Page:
"We simply cannot accommodate all of the eligible students," Siporin said, "and we cannot increase the size of the campus, so everybody is angry. We have a limited pie and only so many ways to divide it."
Siporin stirred up concern among the Asian professors last fall when she expressed concern about a long-time decline in white enrollment at UCLA in a meeting of the campus' committee on undergraduate admissions.
She said in an interview that she expressed her concern in a paper dealing with a variety of potential problems for the university because the white freshman enrollment rate had declined from 78.5% 1980-1 to 50% in 1984-5.
Asian professors said that her failure to be equally concerned by the decline in Asian enrollment had ominous overtones for Asian high school graduates.
"There seems to be no pressure at the university to protect Asian enrollment," said Stanley Sue, professor of psychology. "We have to see that Asians do not slip through the cracks of that lack of concern."
Siporin said that her concern about the decline in white freshman enrollment did not mean that she was not concerned about the drop in Asian enrollment.
"Our office is the one that gets the complaints from parents of Caucasian students not admitted to the university," she said. "My point was that we cannot afford to ignore the complaints (from white parents), which are increasing, by the way."
Must Be Concerned
She said that the university has to be concerned about declines in both groups.
"I can appreciate the concerns of Asian educators," Siporin said, "but we also have to be concerned about Caucasians."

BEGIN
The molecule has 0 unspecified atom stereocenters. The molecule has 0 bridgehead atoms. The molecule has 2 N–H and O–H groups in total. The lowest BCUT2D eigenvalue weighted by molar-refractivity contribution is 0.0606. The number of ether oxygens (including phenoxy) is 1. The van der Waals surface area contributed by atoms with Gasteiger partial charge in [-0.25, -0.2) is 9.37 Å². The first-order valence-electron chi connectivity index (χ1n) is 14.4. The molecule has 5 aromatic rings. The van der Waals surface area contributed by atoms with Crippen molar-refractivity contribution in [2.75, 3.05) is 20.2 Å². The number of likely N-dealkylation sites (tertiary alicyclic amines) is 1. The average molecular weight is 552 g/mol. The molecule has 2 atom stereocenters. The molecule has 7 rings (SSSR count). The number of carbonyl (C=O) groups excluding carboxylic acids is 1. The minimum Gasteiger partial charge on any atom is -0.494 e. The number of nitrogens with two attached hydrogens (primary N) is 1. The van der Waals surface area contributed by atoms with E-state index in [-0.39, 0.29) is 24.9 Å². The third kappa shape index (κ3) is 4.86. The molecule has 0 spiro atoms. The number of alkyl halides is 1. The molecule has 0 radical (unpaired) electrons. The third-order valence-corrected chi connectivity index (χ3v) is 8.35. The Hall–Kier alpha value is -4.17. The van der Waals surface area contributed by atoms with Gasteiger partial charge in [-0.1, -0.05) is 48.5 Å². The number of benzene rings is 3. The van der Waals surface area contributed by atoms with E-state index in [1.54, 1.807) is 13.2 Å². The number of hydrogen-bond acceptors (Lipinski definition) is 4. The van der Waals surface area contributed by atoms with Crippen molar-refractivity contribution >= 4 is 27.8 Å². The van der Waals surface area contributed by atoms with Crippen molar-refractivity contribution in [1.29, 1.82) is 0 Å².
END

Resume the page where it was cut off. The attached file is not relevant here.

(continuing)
The Asian educators concerned about the admission rate said that major factors influencing the decline among Asian students is the lack of Asian educators on campus committees dealing with enrollment, especially at a time of increased competition to get into UCLA.
"It is too late to get anyone on the committees this coming year," Nakanishi said. "But it sure would help to have someone with our perspective to be available when admissions requirements are discussed."
Norris C. Hundley, professor of history and a member of the Academic Senate's Committee on Committees, which makes appointments to all committees at UCLA, said that it was too late this year to appoint members to the Committee on Undergraduate Admissions.
"By the time we were made aware of the concerns of Asian educators," he said, "we had completed appointments to the committee for the 1985-86 year."
He added, however, that members of both committees have been informed about Asian concerns and "we take them seriously." He said that the committee on admissions plans to consult with Asian professors on the issue.
The Asian critics say that one form of discrimination against Asian students has been a greater university emphasis on verbal skills and less on mathematics skills, a source of strength among Asian students. They say that the switch has especially hurt recent immigrant groups, such as Vietnamese and Cambodians.
"The only group that change affects adversely," Sue said, "is Asians. And the change may be used to exclude good students who in the past were admitted and did well at the university."
Siporin said "it is hard to say" whether there has been a greater importance placed on verbal skills and the admissions process.
"To the extent that two students are equal in all other areas and one has superior verbal skills, it is reasonable to assume that the student with the better overall record has the edge," she said.
Sue said the decline in Asian admissions is not limited to UCLA. "It is happening in prestigious universities throughout the country," he said.
Admission policies for Asian students also are under attack at UC Berkeley, where a commission of Asian community leaders has been formed to find out the reasons for an Asian admission decline, and at Ivy League universities, where Asian admission also is dropping, Sue said.
"I cannot believe that the drop is occurring at random," Sue said.
Nakanishi said that the Asian educators on campus will continue to investigate the university's admissions policy, alert Asian parents to the issues at UCLA and "sensitize" UCLA administrators and faculty to the concerns of Asians.
Nakanishi and other Asian educators emphasized that they had no complaints with university efforts to increase under-represented minority groups at UCLA.
"We simply want it done equably among all groups," he said.